The study has a well-defined goal, according to Dr. Gail Rogers, senior program officer for pneumonia at the Gates Foundation. The foundation wants to find out, definitively, whether “a clean cookstove solution” can deliver health benefits, she told me. To that end, NIH and Gates, after consulting with the Global Alliance for Clean Cookstoves, a public-private partnership that is part of the UN Foundation, set a high bar for the cookstoves they wanted to test in the October 2015 RFP (request for proposal) to researchers:
Only studies assessing the use of demonstrably clean cooking technologies (i.e. those with the potential to achieve extremely low emissions and associated health benefits) will be considered. In order to maximize public health benefits, ‘demonstrably clean’ is defined here as clean cookstoves at IWA tier 3 or higher for indoor air emissions, based on third-party verification, or clean fuels (LPG, electricity, ethanol, biogas).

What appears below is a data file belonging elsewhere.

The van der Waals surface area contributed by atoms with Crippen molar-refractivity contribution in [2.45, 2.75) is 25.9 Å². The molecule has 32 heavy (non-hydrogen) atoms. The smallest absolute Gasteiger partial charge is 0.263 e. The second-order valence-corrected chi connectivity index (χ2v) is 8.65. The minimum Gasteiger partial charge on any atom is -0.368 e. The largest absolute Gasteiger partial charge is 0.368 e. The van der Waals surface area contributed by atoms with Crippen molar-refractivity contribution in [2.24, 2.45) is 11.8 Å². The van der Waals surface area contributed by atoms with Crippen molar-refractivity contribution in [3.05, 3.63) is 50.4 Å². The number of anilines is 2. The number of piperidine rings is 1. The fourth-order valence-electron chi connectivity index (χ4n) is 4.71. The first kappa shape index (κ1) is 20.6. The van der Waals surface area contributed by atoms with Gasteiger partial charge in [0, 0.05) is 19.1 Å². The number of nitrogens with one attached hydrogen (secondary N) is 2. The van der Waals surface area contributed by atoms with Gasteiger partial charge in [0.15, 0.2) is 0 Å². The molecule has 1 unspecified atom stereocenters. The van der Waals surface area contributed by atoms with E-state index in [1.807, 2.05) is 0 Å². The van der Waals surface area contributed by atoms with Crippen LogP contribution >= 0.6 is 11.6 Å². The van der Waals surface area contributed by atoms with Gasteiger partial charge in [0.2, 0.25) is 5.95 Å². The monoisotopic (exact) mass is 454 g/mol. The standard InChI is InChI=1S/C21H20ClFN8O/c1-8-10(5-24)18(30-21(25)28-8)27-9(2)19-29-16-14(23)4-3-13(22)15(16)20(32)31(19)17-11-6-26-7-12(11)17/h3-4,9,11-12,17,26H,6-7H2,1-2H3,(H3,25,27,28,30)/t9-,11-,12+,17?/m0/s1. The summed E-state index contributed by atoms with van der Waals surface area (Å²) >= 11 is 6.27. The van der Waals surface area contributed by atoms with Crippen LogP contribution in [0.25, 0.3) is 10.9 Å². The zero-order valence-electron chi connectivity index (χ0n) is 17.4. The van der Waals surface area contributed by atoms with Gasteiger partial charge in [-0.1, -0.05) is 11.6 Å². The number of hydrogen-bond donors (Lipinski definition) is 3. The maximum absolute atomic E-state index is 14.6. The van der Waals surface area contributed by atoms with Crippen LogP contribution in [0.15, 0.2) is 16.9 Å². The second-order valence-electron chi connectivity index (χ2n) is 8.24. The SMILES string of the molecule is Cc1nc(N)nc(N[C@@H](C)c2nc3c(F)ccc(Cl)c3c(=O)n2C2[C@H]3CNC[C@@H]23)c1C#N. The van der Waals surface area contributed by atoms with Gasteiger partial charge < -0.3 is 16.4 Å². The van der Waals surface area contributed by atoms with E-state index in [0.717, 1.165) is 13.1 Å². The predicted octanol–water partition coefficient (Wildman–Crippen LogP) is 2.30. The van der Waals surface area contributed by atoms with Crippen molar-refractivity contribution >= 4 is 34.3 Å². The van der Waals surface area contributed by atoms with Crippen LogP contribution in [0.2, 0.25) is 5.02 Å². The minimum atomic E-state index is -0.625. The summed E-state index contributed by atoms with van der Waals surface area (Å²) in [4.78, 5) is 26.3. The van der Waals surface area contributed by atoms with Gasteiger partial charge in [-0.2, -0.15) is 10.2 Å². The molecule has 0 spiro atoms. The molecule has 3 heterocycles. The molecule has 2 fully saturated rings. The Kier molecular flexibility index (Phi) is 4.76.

This requirement pointed researchers toward LPG stoves because very few biomass cookstoves can achieve the Tier 3 standard for emissions. The NIH-Gates study will deploy sophisticated electronic devices that can measure tiny particulates, and identify their sources, both in the household and in the lungs of mothers and young children, who will be followed for at least two years. “This is quite a comprehensive study,” Dr. Rogers says.
The $30.5 million grant was awarded to researchers at Emory, Johns Hopkins and Colorado State University, who will work with local partners in India, Guatemala, Peru, and Rwanda. In a press release, Thomas Clasen, a professor of environmental health at Emory, explains the decision to use gas stoves: